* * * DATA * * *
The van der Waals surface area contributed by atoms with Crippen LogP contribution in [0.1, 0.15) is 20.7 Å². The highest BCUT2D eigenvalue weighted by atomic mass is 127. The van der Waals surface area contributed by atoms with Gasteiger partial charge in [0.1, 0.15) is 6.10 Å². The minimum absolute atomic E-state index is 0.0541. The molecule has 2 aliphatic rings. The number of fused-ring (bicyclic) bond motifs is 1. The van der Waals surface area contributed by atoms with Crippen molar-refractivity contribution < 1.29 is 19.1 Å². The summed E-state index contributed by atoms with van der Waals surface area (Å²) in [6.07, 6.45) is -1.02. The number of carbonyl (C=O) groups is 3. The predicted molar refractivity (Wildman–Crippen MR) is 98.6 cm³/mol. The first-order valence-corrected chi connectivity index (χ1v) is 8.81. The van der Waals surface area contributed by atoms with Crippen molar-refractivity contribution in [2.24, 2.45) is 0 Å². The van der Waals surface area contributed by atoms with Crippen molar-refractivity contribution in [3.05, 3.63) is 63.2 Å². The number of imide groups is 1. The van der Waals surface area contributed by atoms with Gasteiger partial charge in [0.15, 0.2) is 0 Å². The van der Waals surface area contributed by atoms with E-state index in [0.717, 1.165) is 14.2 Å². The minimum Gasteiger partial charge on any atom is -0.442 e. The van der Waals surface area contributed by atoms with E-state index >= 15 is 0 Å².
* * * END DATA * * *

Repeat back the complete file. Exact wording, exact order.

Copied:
The van der Waals surface area contributed by atoms with Crippen LogP contribution in [0.1, 0.15) is 20.7 Å². The highest BCUT2D eigenvalue weighted by atomic mass is 127. The van der Waals surface area contributed by atoms with Gasteiger partial charge in [0.1, 0.15) is 6.10 Å². The minimum absolute atomic E-state index is 0.0541. The molecule has 2 aliphatic rings. The number of fused-ring (bicyclic) bond motifs is 1. The van der Waals surface area contributed by atoms with Crippen molar-refractivity contribution < 1.29 is 19.1 Å². The summed E-state index contributed by atoms with van der Waals surface area (Å²) in [6.07, 6.45) is -1.02. The number of carbonyl (C=O) groups is 3. The predicted molar refractivity (Wildman–Crippen MR) is 98.6 cm³/mol. The first-order valence-corrected chi connectivity index (χ1v) is 8.81. The van der Waals surface area contributed by atoms with Crippen molar-refractivity contribution in [2.24, 2.45) is 0 Å². The van der Waals surface area contributed by atoms with Crippen molar-refractivity contribution in [3.05, 3.63) is 63.2 Å². The number of imide groups is 1. The van der Waals surface area contributed by atoms with Gasteiger partial charge in [0.15, 0.2) is 0 Å². The van der Waals surface area contributed by atoms with E-state index in [0.717, 1.165) is 14.2 Å². The minimum Gasteiger partial charge on any atom is -0.442 e. The van der Waals surface area contributed by atoms with E-state index >= 15 is 0 Å².